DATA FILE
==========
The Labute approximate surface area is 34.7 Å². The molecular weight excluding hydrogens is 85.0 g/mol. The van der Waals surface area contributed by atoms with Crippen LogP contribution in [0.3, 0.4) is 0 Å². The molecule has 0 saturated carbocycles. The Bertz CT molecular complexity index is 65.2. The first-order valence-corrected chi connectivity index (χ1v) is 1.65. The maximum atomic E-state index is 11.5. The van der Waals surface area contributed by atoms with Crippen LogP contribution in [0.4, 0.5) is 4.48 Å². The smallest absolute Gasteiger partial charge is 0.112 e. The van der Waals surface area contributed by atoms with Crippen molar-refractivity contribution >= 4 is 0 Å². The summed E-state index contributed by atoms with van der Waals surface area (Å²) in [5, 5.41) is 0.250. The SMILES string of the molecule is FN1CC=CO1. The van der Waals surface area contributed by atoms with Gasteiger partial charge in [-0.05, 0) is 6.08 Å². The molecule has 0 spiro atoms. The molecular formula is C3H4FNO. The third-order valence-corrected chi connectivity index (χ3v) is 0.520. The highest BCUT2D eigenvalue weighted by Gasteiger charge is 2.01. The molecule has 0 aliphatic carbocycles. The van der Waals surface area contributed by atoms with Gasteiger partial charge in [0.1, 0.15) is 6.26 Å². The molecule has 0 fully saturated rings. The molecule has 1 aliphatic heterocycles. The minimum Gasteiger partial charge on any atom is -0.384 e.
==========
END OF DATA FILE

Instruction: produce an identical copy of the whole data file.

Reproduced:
The Labute approximate surface area is 34.7 Å². The molecular weight excluding hydrogens is 85.0 g/mol. The van der Waals surface area contributed by atoms with Crippen LogP contribution in [0.3, 0.4) is 0 Å². The molecule has 0 saturated carbocycles. The Bertz CT molecular complexity index is 65.2. The first-order valence-corrected chi connectivity index (χ1v) is 1.65. The maximum atomic E-state index is 11.5. The van der Waals surface area contributed by atoms with Crippen LogP contribution in [0.4, 0.5) is 4.48 Å². The smallest absolute Gasteiger partial charge is 0.112 e. The van der Waals surface area contributed by atoms with Crippen molar-refractivity contribution >= 4 is 0 Å². The summed E-state index contributed by atoms with van der Waals surface area (Å²) in [5, 5.41) is 0.250. The SMILES string of the molecule is FN1CC=CO1. The van der Waals surface area contributed by atoms with Gasteiger partial charge in [-0.05, 0) is 6.08 Å². The molecule has 0 spiro atoms. The molecular formula is C3H4FNO. The third-order valence-corrected chi connectivity index (χ3v) is 0.520. The highest BCUT2D eigenvalue weighted by Gasteiger charge is 2.01. The molecule has 0 aliphatic carbocycles. The van der Waals surface area contributed by atoms with Gasteiger partial charge in [0.1, 0.15) is 6.26 Å². The molecule has 0 fully saturated rings. The molecule has 1 aliphatic heterocycles. The minimum Gasteiger partial charge on any atom is -0.384 e.